On June 4, 2020, during the George Floyd protests in New York state, a curfew began in Buffalo, and police formed lines to sweep through the area.
At the Niagara Square, two Buffalo police officers shoved a 75-year old man who approached them. The man stumbled backwards and fell. The back of his head hit the pavement, knocking him unconscious, as blood flowed from his head. Nearby police appeared to walk past the injured man. The victim was taken to a hospital in serious condition where he was treated for a concussion and laceration.
The department issued an initial statement claiming that during a "skirmish involving protestors, one person was injured when he tripped & fell". Video of the incident was uploaded to Twitter and quickly became viral.
Police Commissioner Bryan Lockwood suspended two police officers without pay, and Mayor Byron Brown initiated an investigation.
As a result of the suspensions of the two officers, the Buffalo Police Benevolent Association, a police union, expressed its displeasure by declaring on June 5 that it would not pay any legal fees to defend any other Buffalo police officers for incidents related to the protests. The police union's president claimed that the suspended officers "were simply following orders" and "simply doing their job", while also saying that the victim "did slip".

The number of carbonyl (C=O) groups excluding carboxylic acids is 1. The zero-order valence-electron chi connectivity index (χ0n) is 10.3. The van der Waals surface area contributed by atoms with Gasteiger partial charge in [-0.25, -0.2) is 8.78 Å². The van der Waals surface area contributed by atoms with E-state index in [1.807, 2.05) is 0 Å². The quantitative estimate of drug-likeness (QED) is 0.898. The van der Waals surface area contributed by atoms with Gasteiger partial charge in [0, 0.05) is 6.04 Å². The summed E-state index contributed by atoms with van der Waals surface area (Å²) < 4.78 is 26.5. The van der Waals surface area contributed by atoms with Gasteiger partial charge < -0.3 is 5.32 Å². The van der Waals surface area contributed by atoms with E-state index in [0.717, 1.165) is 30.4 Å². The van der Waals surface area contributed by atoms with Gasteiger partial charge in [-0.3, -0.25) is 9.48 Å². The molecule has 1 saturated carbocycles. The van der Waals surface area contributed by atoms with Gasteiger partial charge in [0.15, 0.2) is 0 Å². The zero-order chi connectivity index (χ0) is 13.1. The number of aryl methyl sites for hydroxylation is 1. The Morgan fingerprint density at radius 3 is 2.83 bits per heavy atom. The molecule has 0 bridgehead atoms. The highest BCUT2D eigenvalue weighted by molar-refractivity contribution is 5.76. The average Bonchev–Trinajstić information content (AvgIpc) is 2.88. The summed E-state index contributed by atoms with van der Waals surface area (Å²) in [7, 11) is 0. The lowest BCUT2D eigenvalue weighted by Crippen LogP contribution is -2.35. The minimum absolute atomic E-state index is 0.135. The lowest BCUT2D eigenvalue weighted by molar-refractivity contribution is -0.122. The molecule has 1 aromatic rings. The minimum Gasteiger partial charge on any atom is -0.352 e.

All 57 police officers from the Emergency Response Team resigned from the team, although they did not resign from the department. According to the police union's president, the mass resignations were a show of solidarity with the two suspended officers. Source notes citations.
Sunday, June 07, 2020
Fayette Factor: Buffalo
The Fayette Factor 2020 marches on.
That same year, 1825, Buffalo carried out its last official public hanging when brothers Israel, Isaac and Nelson Thayer were hanged for murdering John Love, which some accounts say occurred in the square, while others say it was at Niagara Square.
June 4 would turn out to be an important date for Buffalo in terms of the nationwide demonstrations.
Niagara Square is located three blocks from Lafayette Square, Buffalo, New York.
The Lafayette Square Photo Op
Police, military police, park police, and rangers clear out the peaceful demonstrators from Lafayette Square, for the photo op walk and Bible posing.
The Buffalo incident followed the widely discussed and photographed events at Lafayette Park/Square in Washington D.C.
On June 1, 2020, President Trump went to the historic St. John's Episcopal Church, whose basement had been damaged by fire, and posed for pictures in front of it holding up a Bible. To clear the route so that he could walk there, police and national guardsmen had used tearing agents in smoke devices (perhaps "tear gas"), rubber bullets, and flash grenades to clear a crowd of peaceful protesters from Lafayette Square, resulting in significant news coverage and denunciation by the bishop of the Episcopal Diocese of Washington.
See also, "The battle of Lafayette Square and the undermining of American democracy," Robert Kagan, Saturday, June 6, 2020, Brookings Press.